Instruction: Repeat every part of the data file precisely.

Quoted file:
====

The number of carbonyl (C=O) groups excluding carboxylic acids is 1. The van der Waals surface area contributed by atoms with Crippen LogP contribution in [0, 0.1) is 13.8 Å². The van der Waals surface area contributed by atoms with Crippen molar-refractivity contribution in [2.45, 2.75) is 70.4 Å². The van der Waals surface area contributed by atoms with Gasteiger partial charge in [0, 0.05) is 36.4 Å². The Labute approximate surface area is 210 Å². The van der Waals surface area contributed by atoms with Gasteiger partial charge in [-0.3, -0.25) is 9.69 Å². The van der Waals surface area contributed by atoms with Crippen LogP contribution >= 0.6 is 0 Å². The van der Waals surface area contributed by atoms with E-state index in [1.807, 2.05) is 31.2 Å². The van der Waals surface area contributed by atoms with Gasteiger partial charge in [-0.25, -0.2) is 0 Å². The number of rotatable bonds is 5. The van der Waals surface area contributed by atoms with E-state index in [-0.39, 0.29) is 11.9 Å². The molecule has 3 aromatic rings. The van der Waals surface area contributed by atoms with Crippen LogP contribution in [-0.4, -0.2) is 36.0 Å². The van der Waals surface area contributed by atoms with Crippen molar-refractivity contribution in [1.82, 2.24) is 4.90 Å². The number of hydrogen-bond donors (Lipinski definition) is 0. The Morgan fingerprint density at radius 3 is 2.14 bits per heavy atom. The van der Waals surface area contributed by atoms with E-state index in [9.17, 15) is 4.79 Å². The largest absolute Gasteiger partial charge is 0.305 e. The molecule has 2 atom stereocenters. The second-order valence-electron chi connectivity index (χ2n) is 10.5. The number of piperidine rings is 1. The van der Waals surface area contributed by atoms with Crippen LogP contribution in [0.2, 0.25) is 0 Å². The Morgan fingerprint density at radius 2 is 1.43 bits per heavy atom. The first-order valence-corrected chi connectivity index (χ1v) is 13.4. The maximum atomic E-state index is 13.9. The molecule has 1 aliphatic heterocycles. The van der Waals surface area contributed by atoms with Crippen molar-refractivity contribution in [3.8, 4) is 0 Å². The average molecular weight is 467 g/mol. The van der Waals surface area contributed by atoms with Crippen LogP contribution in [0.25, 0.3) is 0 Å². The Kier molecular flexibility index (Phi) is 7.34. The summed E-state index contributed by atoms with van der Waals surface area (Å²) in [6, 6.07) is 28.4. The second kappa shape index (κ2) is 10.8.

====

The number of carbonyl (C=O) groups excluding carboxylic acids is 1. The van der Waals surface area contributed by atoms with Crippen LogP contribution in [0, 0.1) is 13.8 Å². The van der Waals surface area contributed by atoms with Crippen molar-refractivity contribution in [2.45, 2.75) is 70.4 Å². The van der Waals surface area contributed by atoms with Gasteiger partial charge in [0, 0.05) is 36.4 Å². The Labute approximate surface area is 210 Å². The van der Waals surface area contributed by atoms with Gasteiger partial charge in [-0.3, -0.25) is 9.69 Å². The van der Waals surface area contributed by atoms with Crippen LogP contribution >= 0.6 is 0 Å². The van der Waals surface area contributed by atoms with E-state index in [1.807, 2.05) is 31.2 Å². The van der Waals surface area contributed by atoms with Gasteiger partial charge in [-0.25, -0.2) is 0 Å². The number of rotatable bonds is 5. The van der Waals surface area contributed by atoms with E-state index in [-0.39, 0.29) is 11.9 Å². The molecule has 3 aromatic rings. The van der Waals surface area contributed by atoms with Crippen LogP contribution in [-0.4, -0.2) is 36.0 Å². The van der Waals surface area contributed by atoms with Crippen molar-refractivity contribution in [1.82, 2.24) is 4.90 Å². The number of hydrogen-bond donors (Lipinski definition) is 0. The Morgan fingerprint density at radius 3 is 2.14 bits per heavy atom. The van der Waals surface area contributed by atoms with E-state index in [9.17, 15) is 4.79 Å². The largest absolute Gasteiger partial charge is 0.305 e. The molecule has 2 atom stereocenters. The second-order valence-electron chi connectivity index (χ2n) is 10.5. The number of piperidine rings is 1. The van der Waals surface area contributed by atoms with Crippen LogP contribution in [0.2, 0.25) is 0 Å². The Morgan fingerprint density at radius 2 is 1.43 bits per heavy atom. The first-order valence-corrected chi connectivity index (χ1v) is 13.4. The maximum atomic E-state index is 13.9. The molecule has 1 aliphatic heterocycles. The van der Waals surface area contributed by atoms with Crippen molar-refractivity contribution in [3.8, 4) is 0 Å². The average molecular weight is 467 g/mol. The van der Waals surface area contributed by atoms with Crippen LogP contribution in [0.25, 0.3) is 0 Å². The Kier molecular flexibility index (Phi) is 7.34. The summed E-state index contributed by atoms with van der Waals surface area (Å²) in [6, 6.07) is 28.4. The second kappa shape index (κ2) is 10.8.